You are here: Home People Speak Nothing is as good as mother’s milk for a baby: Mrinal Pande
Nothing is as good as mother’s milk for a baby: Mrinal Pande

Aug 23, 2013

Mrinal Pande, Chairperson, Broadcasting Corporation of India (Prasar Bharati), in an interview to OneWorld South Asia, said that mothers should discard age-old superstitions and adopt breastfeeding in the best interest of their babies.

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OneWorld South Asia: Why is quality nutrition still a challenge for children in India?

Mrinal Pande: Nutrition is still a challenge for Indian kids, partly because of ignorance. Because of age-old superstitions, breastfeeding is being discouraged, a practice which weakens both the baby and mother and makes it difficult for a mother to produce milk.

People should realise that a mother’s milk is best for the baby. Undernourished and anemic women too have problems in producing enough milk, which is also a big deterrent in improving children’s health.

Then other factors like contamination of water also spoil the health of children. These are problems which are avoidable.

OWSA: How do you look at the Indian government’s initiative of providing free iron and folic acid tablets to school girls? Do you think such steps would solve the health problem?

Pande: I am not cynical about such measures being taken by the government. It is a fact that most of the teenage girls in this country are anaemic and iron tablets are very important for them.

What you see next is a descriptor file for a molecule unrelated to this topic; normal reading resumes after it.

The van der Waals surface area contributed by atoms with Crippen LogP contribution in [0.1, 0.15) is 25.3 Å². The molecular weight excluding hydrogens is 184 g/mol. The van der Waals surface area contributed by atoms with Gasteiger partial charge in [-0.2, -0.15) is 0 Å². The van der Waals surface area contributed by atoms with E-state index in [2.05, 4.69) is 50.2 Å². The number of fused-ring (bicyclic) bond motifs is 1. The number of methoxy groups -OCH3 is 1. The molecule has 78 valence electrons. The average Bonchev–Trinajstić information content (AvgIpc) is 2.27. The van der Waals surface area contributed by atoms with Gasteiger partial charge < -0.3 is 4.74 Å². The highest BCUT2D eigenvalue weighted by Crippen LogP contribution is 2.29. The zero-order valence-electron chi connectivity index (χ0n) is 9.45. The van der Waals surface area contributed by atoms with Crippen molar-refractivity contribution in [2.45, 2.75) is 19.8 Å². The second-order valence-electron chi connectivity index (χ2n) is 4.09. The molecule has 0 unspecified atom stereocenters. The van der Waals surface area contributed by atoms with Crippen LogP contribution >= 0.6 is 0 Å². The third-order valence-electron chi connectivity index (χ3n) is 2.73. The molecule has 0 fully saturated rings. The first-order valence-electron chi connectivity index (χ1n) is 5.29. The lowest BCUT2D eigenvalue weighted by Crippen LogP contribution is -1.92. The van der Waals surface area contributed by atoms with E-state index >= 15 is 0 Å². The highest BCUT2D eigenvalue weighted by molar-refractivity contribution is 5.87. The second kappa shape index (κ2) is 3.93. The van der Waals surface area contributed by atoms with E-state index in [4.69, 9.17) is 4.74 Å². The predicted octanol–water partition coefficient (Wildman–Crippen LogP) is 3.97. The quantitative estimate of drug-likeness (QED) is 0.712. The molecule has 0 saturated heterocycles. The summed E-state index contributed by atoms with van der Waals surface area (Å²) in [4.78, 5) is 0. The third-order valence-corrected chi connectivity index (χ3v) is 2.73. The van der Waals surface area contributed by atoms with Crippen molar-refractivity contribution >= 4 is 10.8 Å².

Since the meals consumed by poor families lack proper nutrients, provision of additional supplements is a welcome step.

OWSA: How do you look at the market for baby food?

Pande: There is a whole lobby of milk food producers in developing countries.

But people should be apprised of the fact that nothing is as good as mother’s milk for a baby. The quality of this milk changes as the child grows and according to his -changing needs.

OWSA: What kind of role can parents play to ensure that their children stay healthy?

Pande: Parents need to be tougher when it comes to their children’s diet. Unfortunately, most parents do not mind what their children are eating and allow them to gorge on fast food without realising that it could be detrimental to their health in the long run.

OWSA: Do you think medical practitioners are shying away from the role of educating people especially mothers about proper nutrition including the importance of breastfeeding?

Pande: Medical practitioners are usually overworked and cannot counsel people on a one-to-one basis. They are bound by their own constraints and are hard pressed for time and do not have the time to interact with people on an exhaustive level.

However, there should be nutrition counselors attached to the hospitals responsible for creating awareness on issues like nutrition and the importance of healthy practices like breastfeeding.

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